Part 1. Classroom Management as Discipline presents four models of classroom management. Chapter 2 presents basic behavioral concepts, including a review of B. F. Skinner's theory of operant conditioning. Lee and Marlene Canter's model, Assertive Discipline, is presented in Chapter 3. Chapter 4 provides a different approach to using behavioral theory in Fredric Jones's model, Positive Classroom Discipline. Chapter 5 presents the work of two theorists, Rudolf Dreikurs and Linda Albert.
Part II. Classroom Management as a System highlights four models that are systematic in approach. The changing theories of William Glasser are the focus of Chapter 6. Chapter 7 presents Richard Curwin and Allen Mendler's model, Discipline with Dignity. Chapter 8 focuses on building communities and discusses the theories of Haim Ginott and Alfie Kohn. The research of Carolyn Evertson is the foundation of her model, Classroom Organization and Management Program (COMP), which is presented in Chapter 9.
Part III. Classroom Management as Instruction provides four models that have the teaching of prosocial skills as their central focus. The first model, presented in Chapter 10, is Barbara Coloroso's Inner Discipline. Chapter 11 reviews Ellen McGinnis and Arnold Goldstein's model, Skillstreaming. Several approaches to teaching conflict resolution and peer mediation are presented in Chapter 12. Finally, Forrest Gathercoal's model, Judicious Discipline, is the focus of Chapter 13.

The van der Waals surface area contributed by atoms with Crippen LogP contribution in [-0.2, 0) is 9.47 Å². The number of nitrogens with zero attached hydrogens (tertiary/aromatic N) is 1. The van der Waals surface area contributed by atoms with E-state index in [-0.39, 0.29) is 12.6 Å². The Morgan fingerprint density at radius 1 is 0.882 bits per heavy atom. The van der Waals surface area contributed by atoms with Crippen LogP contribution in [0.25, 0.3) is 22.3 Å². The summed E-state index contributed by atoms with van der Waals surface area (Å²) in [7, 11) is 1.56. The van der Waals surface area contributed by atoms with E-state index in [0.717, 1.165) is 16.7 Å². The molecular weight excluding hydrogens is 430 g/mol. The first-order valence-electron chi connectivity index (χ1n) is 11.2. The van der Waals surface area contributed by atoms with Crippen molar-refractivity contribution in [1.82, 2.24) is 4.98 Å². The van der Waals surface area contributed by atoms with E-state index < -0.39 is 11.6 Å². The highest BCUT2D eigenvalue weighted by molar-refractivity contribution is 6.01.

Part IV. Developing a Personal System provides information to assist the teacher in designing a personal system of classroom management. Chapter 14 provides information for creating a safe learning environment for all students and explores issues related to multicultural and socioeconomic factors, physical and mental disabilities, and at-risk behaviors. Chapter 15 helps the individual teacher combine all elements of classroom management into a comprehensive program.
The following features make Effective Classroom Management: Models and Strategies for Today's Classrooms both instructor and reader friendly:
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Book Description Prentice Hall, 2007. Paperback. Book Condition: New. Never used!. Bookseller Inventory # P110131998080